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Anim. 1. i.
Anim. 1. i.
As Anim. I. iv.
of life; yet I am afraid Plato's giving too much way CHAP. to such poetical fictions as that of Herus Pamphilius, made Aristotle more cautious as to what he said concerning it, unless he could go upon surer grounds. He Aristot, de grants, that the mind is of a nature distinct from the body, and separable from it; that it comes from with-Ibid. 1. iii. out; that it is capable of pleasures more divine than De Part. the body can enjoy or apprehend: but when he had c. 1. gone thus far, the mere light of reason would carry Anim. I. ii. him no further; and therefore he rather forbore to say De Part. any thing, than affirm what he could not prove. Socrates said in the case of prayer, in the second Alci-Eth. l. x.
c. 7, 8, 9. biades; They must stay till they were better informed. Which is a mighty advantage in behalf of Divine revelation. But of that afterwards.
Thus far I have considered the persons of greatest reputation in Greece, and compared their opinions, and the grounds they went upon; and I shall proceed no further there, because the following sects were derived from these, and they fell into quarrels and contentions with one another; which I have no occasion at present to consider. And therefore I shall now give an account of another set of philosophers, who settled in that part of Italy which lay towards Sicily, and was called Magna Græcia; and this was called the Pythagorean sect ; which I shall inquire into with respect to the present subject. Pythagoras was a man of wonderful esteem for his wisdom, not only in those parts, but at Rome too. For Pliny and Plutarch tell us, that the Roman senate Plin. N. H. erected a statue to him, as to the wisest man: but c. 12. ed. Pliny wonders that Socrates was not preferred before Plutarch: him. But the Romans had a particular veneration for iu Numà. Pythagoras, from the tradition that Numa, the wisest of their kings, was instructed by him. It is true that this is contradicted by Cicero and Livy, (two great men;)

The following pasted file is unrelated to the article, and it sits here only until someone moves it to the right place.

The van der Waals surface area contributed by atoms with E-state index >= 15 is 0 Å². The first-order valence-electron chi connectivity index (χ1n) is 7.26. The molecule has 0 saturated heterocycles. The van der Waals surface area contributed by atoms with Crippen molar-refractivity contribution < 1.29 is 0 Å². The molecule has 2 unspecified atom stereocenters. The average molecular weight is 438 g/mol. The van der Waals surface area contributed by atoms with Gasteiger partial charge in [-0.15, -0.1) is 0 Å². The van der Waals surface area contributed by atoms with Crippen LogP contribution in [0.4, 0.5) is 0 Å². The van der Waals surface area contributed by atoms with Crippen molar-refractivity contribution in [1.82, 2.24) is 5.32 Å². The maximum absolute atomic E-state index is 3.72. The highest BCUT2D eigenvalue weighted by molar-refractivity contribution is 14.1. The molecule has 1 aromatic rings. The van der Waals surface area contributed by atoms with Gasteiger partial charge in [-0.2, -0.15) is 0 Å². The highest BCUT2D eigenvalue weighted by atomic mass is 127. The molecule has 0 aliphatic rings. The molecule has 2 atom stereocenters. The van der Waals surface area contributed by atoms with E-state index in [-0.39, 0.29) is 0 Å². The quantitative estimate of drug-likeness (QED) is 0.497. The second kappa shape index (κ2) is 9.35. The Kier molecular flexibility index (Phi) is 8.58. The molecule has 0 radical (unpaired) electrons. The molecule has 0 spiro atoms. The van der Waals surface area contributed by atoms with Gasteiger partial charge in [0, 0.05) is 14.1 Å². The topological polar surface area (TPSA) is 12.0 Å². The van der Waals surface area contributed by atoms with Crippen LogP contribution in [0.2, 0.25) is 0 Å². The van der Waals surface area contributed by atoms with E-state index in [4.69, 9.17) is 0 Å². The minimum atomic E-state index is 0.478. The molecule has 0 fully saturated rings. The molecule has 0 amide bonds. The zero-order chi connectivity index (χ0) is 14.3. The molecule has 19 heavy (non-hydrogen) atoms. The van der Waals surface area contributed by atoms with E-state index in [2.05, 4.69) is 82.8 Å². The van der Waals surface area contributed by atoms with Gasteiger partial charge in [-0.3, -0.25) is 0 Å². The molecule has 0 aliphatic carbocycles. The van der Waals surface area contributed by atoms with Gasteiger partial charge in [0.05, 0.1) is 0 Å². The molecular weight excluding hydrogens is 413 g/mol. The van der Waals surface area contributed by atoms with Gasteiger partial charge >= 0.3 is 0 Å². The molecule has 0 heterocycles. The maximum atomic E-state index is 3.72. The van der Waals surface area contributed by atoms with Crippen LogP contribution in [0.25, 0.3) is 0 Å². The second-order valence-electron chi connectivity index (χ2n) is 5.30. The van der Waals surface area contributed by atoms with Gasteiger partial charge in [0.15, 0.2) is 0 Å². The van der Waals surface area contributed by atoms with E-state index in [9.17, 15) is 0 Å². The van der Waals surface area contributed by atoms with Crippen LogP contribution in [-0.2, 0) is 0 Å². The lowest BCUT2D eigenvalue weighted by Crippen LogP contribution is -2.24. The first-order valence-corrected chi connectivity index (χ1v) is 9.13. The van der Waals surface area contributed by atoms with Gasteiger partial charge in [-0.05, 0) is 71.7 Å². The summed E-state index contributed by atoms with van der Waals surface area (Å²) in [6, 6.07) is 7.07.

1. xxxiv. Harduin.
Liv. l. xl.
BOOK but Plutarch thinks, that they had no certain measure
of times to direct them to judge by, as he shews from 1.1. c. 16. Clodius's Index. And there are other odd circumstances Plut. Num: as to Numa, which favour the correspondence; as his
laws about worship and sacrifices, mentioned by Plu-
tomb, distinct from those of the Pontifical Rites; for Plin. N. H. which Pliny produces unexceptionable authorities.
Even Livy himself, who thought it a mistake about
could come to Numa, but that of Pythagoras? And Ovid. Met. therefore Ovid makes no scruple of saying, that Numa
did consult him. But if Pythagoras was in such esteem